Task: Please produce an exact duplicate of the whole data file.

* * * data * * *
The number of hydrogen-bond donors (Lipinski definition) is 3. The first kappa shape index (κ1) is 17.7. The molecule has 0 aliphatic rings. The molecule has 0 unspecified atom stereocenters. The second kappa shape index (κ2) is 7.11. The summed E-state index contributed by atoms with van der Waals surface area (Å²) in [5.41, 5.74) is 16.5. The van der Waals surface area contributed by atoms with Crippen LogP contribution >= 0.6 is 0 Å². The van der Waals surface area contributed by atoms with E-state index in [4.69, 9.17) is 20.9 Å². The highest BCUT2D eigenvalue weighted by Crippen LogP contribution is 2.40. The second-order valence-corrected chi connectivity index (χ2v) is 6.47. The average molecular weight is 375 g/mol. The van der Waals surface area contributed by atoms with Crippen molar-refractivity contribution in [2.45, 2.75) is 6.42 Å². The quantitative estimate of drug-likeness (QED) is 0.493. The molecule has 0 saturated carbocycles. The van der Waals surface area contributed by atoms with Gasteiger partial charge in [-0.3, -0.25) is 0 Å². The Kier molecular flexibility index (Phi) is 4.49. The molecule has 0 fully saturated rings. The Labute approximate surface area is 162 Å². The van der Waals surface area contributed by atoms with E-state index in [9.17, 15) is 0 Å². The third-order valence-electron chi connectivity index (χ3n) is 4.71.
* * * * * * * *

The number of hydrogen-bond donors (Lipinski definition) is 3. The first kappa shape index (κ1) is 17.7. The molecule has 0 aliphatic rings. The molecule has 0 unspecified atom stereocenters. The second kappa shape index (κ2) is 7.11. The summed E-state index contributed by atoms with van der Waals surface area (Å²) in [5.41, 5.74) is 16.5. The van der Waals surface area contributed by atoms with Crippen LogP contribution >= 0.6 is 0 Å². The van der Waals surface area contributed by atoms with E-state index in [4.69, 9.17) is 20.9 Å². The highest BCUT2D eigenvalue weighted by Crippen LogP contribution is 2.40. The second-order valence-corrected chi connectivity index (χ2v) is 6.47. The average molecular weight is 375 g/mol. The van der Waals surface area contributed by atoms with Crippen molar-refractivity contribution in [2.45, 2.75) is 6.42 Å². The quantitative estimate of drug-likeness (QED) is 0.493. The molecule has 0 saturated carbocycles. The van der Waals surface area contributed by atoms with Gasteiger partial charge in [-0.3, -0.25) is 0 Å². The Kier molecular flexibility index (Phi) is 4.49. The molecule has 0 fully saturated rings. The Labute approximate surface area is 162 Å². The van der Waals surface area contributed by atoms with E-state index in [9.17, 15) is 0 Å². The third-order valence-electron chi connectivity index (χ3n) is 4.71.